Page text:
This squirrel-size bundle of wiry fur, beady eyes and freakishly scraggly claws, is, sort of, cute, right? She's distinct (and endangered), we'll give her that. The little aye-aye (Daubentonia madagascariensis), named Tonks
A gator's gotta eat. And sometimes, that means eating another gator. Texas photographer Brad Streets spotted the cannibalism-in-action this summer at a state park. Experts told Live Science that alligator cannibalism isn't at all unusual. For a large gator, a small one might be the perfect snack.
Alien wasp pupae
This year, scientists found four tiny surprises hiding out inside fossilized fly pupae dating to the Paleogene period (about 65 million to 23 million years ago): four parasitic wasps. These wasps lay their eggs inside developing flies, using their host as an all-you-can-eat buffet. In most cases, the wasps consume the entire fly, before dying and becoming fossilized while still inside the fly's chrysalis shells.
In one of the sadder animal stories of the year, an endangered killer whale (Orcinus orca), named J50 or Scarlet (and shown here), captured our hearts as we rooted for her to survive starvation and subsequent illness. Officials with the National Oceanic and Atmospheric Administration tried several methods to save her, feeding her salmon and injecting the orca with antibiotics. Even so, toward the end of September, after not seeing J50 for weeks, officials declared the little one dead.
Hurricane Florence eye
This beautifully still and quiet storm eye belies the havoc Hurricane Florence wreaked across the southeastern U.S. in September. And while the storm was still raging, packing Category-1 wind speeds, scientists calculated how much climate change nudged this storm into the monster it became. Because of climate change, they found, Hurricane Florence would grow about 50 miles (80 kilometers) larger and dump 50 percent more rain over a period from Sept. 11 to Sept. 16 than it would have in a world before climate change.
A family on New Zealand's North Island came upon what appeared to be a creature disguising itself as a Jell-O mold. But, alas, this blob with its gelatinous grape-colored center, was not for eating. Rather, the family had spotted an enormous lion's mane jellyfish (Cyanea capillata). The lion's mane is the largest jellyfish species, with a bell that can grow up to 7 feet (2.1 meters) across and a thick mop of hair-like tentacles that reach nearly 120 feet (36.6 meters) long, according to the nonprofit Oceana.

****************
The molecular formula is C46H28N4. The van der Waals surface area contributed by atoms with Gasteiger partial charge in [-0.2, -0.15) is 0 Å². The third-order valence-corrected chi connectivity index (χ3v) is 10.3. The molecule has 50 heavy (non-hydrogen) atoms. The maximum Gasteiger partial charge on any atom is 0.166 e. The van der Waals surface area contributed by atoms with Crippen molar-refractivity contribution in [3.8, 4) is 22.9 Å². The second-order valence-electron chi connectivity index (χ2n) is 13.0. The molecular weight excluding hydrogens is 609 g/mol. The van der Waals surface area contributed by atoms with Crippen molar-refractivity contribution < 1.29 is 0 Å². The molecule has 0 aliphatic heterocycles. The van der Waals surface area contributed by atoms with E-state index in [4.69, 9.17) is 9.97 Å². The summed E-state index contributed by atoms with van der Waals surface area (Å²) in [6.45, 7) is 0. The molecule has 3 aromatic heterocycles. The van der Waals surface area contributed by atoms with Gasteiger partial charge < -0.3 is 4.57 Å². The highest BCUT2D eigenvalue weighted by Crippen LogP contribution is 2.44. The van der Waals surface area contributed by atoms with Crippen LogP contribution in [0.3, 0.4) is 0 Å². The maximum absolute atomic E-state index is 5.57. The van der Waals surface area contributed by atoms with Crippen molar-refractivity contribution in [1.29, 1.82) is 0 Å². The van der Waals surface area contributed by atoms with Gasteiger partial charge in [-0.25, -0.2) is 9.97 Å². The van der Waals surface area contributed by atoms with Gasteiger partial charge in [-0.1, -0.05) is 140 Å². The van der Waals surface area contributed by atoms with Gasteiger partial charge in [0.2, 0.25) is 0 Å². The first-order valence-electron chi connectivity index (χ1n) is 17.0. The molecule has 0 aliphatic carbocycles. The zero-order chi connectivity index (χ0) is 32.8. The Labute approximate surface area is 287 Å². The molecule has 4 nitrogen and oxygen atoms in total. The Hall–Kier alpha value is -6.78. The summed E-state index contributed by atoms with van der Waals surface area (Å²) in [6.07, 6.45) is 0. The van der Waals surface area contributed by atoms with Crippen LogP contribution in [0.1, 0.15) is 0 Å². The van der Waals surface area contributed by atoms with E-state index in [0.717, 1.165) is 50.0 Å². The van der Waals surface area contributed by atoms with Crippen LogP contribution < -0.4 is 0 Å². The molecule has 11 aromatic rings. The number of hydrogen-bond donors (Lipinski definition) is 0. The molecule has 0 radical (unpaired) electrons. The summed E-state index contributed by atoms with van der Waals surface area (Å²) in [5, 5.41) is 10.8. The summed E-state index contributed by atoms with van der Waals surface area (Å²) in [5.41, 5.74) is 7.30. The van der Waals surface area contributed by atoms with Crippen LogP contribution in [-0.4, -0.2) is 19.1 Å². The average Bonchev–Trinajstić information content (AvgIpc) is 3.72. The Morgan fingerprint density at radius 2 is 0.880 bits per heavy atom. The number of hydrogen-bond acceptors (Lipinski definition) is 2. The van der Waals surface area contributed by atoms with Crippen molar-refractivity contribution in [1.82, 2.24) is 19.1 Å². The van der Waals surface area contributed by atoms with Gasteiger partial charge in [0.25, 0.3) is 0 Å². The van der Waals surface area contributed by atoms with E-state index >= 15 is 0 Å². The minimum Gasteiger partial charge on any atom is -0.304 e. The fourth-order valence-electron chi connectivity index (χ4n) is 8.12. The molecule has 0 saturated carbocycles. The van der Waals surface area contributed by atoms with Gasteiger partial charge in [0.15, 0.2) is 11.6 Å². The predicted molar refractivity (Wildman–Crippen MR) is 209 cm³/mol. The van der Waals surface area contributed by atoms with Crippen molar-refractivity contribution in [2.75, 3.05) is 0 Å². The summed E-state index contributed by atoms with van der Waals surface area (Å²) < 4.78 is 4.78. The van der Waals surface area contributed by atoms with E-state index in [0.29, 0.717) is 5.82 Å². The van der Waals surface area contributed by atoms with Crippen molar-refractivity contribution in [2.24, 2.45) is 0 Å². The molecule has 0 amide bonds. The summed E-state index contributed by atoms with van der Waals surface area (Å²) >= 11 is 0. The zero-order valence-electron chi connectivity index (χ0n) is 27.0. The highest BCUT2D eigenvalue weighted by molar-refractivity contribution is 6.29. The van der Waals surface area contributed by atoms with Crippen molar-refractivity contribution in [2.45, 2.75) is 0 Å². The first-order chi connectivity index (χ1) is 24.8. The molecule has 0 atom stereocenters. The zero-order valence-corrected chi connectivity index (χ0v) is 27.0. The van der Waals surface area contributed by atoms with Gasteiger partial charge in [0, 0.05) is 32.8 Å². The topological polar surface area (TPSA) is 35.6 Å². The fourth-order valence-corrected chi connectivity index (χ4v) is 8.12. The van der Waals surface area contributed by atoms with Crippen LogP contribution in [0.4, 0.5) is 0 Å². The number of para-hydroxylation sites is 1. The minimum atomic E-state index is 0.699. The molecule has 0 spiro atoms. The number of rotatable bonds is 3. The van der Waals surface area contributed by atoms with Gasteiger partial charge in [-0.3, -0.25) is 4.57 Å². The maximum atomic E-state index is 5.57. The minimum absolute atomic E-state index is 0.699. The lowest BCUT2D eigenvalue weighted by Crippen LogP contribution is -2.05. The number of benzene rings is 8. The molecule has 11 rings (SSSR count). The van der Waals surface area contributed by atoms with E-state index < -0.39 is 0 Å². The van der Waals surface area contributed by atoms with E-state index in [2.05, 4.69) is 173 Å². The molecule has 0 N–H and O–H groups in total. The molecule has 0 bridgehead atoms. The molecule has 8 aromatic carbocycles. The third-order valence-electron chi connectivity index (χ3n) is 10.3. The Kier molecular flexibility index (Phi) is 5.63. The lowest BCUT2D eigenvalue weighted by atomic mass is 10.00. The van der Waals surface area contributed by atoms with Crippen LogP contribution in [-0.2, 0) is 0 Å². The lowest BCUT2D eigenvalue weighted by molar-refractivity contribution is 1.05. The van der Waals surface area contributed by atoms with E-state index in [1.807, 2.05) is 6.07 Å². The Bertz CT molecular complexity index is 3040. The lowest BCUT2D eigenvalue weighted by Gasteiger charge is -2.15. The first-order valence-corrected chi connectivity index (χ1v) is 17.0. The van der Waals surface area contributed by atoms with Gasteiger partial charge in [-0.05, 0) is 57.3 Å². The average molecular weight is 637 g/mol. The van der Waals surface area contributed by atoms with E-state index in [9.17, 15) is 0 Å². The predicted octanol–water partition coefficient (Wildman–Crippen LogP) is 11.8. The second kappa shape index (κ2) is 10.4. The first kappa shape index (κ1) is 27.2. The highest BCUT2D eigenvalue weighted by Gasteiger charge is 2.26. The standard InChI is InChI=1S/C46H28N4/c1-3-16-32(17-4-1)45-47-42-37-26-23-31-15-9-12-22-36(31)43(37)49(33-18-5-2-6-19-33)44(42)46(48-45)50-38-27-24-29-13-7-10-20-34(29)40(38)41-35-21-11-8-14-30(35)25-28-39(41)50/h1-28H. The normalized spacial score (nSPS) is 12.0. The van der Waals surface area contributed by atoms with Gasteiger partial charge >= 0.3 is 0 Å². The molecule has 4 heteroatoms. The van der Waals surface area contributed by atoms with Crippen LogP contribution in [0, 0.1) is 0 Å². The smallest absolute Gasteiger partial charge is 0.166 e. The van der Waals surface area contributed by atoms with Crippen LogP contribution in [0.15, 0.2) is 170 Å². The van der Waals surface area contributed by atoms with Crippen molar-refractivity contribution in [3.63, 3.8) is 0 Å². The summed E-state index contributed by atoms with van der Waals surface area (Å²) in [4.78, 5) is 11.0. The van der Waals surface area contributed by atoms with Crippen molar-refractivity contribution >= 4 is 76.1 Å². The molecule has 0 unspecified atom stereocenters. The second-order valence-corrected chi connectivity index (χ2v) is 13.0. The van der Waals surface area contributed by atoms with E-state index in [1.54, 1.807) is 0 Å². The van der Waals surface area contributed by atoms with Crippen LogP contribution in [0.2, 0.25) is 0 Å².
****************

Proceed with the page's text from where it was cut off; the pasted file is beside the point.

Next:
This fish may be the greatest and hardest-working fish on Earth (you gotta watch the video): When it's time to find a mate, male Japanese pufferfish in the Torquigener genus spend seven days, 24 hours each day, sculpting a complex but ultimately fleeting work of art into the sandy seafloor. And they do it al by wiggling their fins to create intricate ridges and valleys. In the end, if the male is chosen by the female, she will lay her eggs at the center of this sandy design.
Dallas resident Brad DeWald posted an image on Reddit showing a seemingly impossible phenomenon: an ocean draining straight into the underworld. Of course, this is somewhat of an illusion, albeit a totally gorgeous one. Called Thor's Well, at this spot off the coast of Oregon, there’s a 20-foot-deep (6 meters) chasm where, just before and after high tide, frothy waves shoot out of the hole and then drain back down. For most of the time, the "well" is either empty or completely covered by water.
Nikon small world
If only birth were so graceful and smooth for humans as it appears to be for this water flea. Photographer Wim van Egmond captured a glorious video of a wee see-through daphnia, also called a water flea, as the mom-to-be expels a wriggling, googly-eyed larva into the surrounding water. And just seconds later, the newborn darts away. This footage earned Van Egmond a top spot in the annual 2018 Nikon Small World in Motion contest.
Moth drinks bird tears
Somewhere in the Brazilian Amazon, this moth is literally drinking the tears out of a bird's eye in the dead of night. Pretty metal, right? In fact, tear drinking is common enough in biology that it has a name: lachryphagy. For the tear-hungry insects, it's a common way for them to supplement their diets with sodium and even some protein, according to researchers. However, drinking the tears of birds is rarer than, say, sipping on crocodile or turtle tears, according to Leandro João Carneiro de Lima Moraes, a biologist at the National Institute of Amazonia Research in Brazil who filmed the moth-on-bird action while doing fieldwork in the central Amazon. The reason is pretty simple: birds are too fast, so it's best to approach them at night, when they're in a more torpid state.